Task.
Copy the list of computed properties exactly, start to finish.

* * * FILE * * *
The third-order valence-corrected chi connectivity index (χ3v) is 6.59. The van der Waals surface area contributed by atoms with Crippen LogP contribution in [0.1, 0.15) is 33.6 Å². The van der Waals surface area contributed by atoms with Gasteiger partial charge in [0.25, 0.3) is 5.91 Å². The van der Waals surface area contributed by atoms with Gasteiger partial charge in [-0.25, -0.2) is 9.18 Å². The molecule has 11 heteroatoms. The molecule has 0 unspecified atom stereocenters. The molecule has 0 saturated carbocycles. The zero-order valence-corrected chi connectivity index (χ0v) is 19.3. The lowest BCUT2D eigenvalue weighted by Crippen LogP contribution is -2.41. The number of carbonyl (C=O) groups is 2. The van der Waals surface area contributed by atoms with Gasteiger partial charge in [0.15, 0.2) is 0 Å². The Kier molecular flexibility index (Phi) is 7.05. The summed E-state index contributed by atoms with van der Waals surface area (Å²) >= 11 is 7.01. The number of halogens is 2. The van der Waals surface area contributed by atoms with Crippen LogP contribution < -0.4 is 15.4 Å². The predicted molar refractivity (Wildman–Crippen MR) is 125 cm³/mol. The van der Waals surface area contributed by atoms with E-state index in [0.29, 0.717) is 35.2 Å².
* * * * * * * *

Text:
The third-order valence-corrected chi connectivity index (χ3v) is 6.59. The van der Waals surface area contributed by atoms with Crippen LogP contribution in [0.1, 0.15) is 33.6 Å². The van der Waals surface area contributed by atoms with Gasteiger partial charge in [0.25, 0.3) is 5.91 Å². The van der Waals surface area contributed by atoms with Gasteiger partial charge in [-0.25, -0.2) is 9.18 Å². The molecule has 11 heteroatoms. The molecule has 0 unspecified atom stereocenters. The molecule has 0 saturated carbocycles. The zero-order valence-corrected chi connectivity index (χ0v) is 19.3. The lowest BCUT2D eigenvalue weighted by Crippen LogP contribution is -2.41. The number of carbonyl (C=O) groups is 2. The van der Waals surface area contributed by atoms with Gasteiger partial charge in [0.15, 0.2) is 0 Å². The Kier molecular flexibility index (Phi) is 7.05. The summed E-state index contributed by atoms with van der Waals surface area (Å²) >= 11 is 7.01. The number of halogens is 2. The van der Waals surface area contributed by atoms with Crippen LogP contribution < -0.4 is 15.4 Å². The predicted molar refractivity (Wildman–Crippen MR) is 125 cm³/mol. The van der Waals surface area contributed by atoms with E-state index in [0.29, 0.717) is 35.2 Å².